If your carpet is synthetic, AFM Safecoat makes a carpet-sealing system designed to seal in the chemicals but it does not work on natural fiber rugs.
Question from Mir
I was looking at a simple sweatshirt that says it has ‘Moisture-wicking technology’. Does this always refer to a chemical treatment of some kind?
There is no specific standard for the term “moisture wicking” so it could vary. Wool can be considering a natural moisture-wicking material. Synthetic fibers such as polyester do not retain moisture like natural fibers do so they push excess moisture through the weave and away from your body. Even without a chemical treatment they could be considered “moisture-wicking”. Some fabrics do have a chemical treatment on the fabric to improve the performance.
Question from Alex
I was wondering if you could go through the melaleuca ingredient glossary and let us know what you think of this list? It still bugs me that the individual product labels don’t clearly list the names of each ingredient instead saying “fragrance” or “plant-derived surfactants”.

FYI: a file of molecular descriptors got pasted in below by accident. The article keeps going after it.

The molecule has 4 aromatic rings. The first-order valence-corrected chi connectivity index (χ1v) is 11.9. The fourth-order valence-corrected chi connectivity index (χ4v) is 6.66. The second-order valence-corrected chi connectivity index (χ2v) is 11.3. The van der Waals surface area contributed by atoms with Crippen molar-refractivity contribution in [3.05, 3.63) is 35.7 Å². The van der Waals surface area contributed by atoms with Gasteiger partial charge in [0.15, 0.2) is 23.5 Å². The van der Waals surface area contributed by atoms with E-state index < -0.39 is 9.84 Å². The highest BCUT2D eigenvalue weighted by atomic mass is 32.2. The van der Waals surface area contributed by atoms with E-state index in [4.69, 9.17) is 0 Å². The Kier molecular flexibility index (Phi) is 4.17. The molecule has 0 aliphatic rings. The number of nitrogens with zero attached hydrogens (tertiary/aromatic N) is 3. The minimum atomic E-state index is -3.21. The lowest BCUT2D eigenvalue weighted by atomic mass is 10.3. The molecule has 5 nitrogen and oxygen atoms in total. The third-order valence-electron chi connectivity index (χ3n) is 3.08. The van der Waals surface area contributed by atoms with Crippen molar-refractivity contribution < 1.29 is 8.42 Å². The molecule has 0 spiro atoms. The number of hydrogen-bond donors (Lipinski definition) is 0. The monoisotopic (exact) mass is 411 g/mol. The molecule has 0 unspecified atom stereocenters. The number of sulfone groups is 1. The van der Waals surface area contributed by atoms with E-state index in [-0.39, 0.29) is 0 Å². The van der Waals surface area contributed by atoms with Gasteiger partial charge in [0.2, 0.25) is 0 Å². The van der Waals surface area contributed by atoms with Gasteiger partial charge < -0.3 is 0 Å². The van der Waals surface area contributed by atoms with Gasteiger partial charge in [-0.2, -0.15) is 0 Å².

I agree that the information provided is not sufficient to determine just how safe these products are. They have a list of 9 ingredients that they avoid but that leaves many other potentially harmful ingredients. They have over 400 products so I can’t go through all of them to give a more specific answers but I can say that just avoiding those 9 ingredients is not enough for me to say that all of the their products are safe. I also agree that listing fragrance on the label is enough to cause me concern.